Justice and judgment among the Tiv
London, New York [etc.]: Published for the International African Institute by the Oxford University Press, 1968. xx, 221 p.: ill.
HRAF Publication Information: New Haven, Conn.:
HRAF, 1998. Computer File
Borrowing and lending (426);
Informal in-group justice (627);
Legal norms (671);
Sacred objects and places (778);
This comprehensive account of the Tiv judicial system is based on 73 cases recorded by Bohannan, his assistants, and court scribes, and interviews with judges. The Tiv judicial system is divided among magistrates' courts, district or native courts, and what Bohannan refers to as moots, which are informal lineage-based tribunals. The magistrates' courts are based on a code of law and adjudicate disputes between the largest lineage segments which in the past redressed wrongs through warfare. The native courts hear cases within the largest lineage segment largely concerning failure to pay debts or brideprice. Moots deal with cases internal to the smallest lineage segment where a complex history of grievances is often too delicate to sort out, and the need to maintain the integrity of the group is paramount. Moots often occur during funerals when rights and obligations among kin have to be reasserted. At this level the accusations of witchcraft and the establishment of protective fetishes demarcate and reconstitute the lineage's moral structure.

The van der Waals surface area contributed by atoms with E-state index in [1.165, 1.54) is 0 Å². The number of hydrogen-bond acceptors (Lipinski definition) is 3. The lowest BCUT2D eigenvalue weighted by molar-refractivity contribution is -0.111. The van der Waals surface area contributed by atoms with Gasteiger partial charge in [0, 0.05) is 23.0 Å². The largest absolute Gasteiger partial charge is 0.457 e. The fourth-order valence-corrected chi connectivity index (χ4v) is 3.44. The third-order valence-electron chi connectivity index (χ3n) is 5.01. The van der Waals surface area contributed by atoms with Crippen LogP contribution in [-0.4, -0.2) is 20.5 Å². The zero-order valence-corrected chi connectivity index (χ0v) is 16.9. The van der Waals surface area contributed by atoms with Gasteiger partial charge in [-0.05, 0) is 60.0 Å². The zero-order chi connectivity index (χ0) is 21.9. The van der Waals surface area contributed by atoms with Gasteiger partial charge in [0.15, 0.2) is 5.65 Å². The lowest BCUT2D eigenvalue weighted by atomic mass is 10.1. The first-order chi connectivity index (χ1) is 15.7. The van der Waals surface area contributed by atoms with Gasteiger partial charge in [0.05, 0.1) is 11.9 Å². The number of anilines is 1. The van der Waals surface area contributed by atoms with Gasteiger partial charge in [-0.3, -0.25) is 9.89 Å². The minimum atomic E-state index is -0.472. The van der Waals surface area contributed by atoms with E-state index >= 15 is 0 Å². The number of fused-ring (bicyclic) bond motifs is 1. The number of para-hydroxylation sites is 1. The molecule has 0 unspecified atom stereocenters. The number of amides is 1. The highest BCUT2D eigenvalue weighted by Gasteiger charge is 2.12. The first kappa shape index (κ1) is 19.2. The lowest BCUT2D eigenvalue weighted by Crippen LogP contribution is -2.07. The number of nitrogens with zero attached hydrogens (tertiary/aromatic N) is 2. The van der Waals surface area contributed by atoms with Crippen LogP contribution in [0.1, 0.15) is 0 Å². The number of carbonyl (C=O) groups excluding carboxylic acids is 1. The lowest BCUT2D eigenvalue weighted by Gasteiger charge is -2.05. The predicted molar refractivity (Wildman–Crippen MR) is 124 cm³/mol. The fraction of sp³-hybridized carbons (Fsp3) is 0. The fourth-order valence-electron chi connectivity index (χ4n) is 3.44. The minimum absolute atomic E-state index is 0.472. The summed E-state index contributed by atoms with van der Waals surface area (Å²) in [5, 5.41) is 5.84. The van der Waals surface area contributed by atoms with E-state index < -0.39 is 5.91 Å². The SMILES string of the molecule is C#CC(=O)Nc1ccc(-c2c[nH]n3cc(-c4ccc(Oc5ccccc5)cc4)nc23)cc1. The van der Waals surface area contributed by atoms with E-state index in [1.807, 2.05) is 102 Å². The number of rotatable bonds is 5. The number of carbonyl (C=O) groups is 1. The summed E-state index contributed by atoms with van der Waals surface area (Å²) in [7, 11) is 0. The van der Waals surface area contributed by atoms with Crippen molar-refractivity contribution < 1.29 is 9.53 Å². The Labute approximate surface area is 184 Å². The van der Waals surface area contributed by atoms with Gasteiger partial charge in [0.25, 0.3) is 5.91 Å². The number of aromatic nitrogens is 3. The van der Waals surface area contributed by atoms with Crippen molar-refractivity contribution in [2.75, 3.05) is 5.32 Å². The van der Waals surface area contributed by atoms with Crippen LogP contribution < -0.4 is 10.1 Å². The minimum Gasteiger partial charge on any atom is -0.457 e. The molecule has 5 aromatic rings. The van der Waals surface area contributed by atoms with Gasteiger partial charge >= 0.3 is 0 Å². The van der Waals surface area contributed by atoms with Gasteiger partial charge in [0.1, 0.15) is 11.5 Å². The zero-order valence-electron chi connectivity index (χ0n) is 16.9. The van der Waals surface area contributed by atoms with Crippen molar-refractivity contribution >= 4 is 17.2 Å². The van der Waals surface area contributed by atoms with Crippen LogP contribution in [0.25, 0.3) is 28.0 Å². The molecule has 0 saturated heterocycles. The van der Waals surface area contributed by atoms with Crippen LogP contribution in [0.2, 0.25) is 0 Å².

Document ID: ff57-031
Reprinted (with a new preface).
Includes bibliographical references
Ian Skoggard ; 1996
Benue State, Nigeria
Tiv (African people)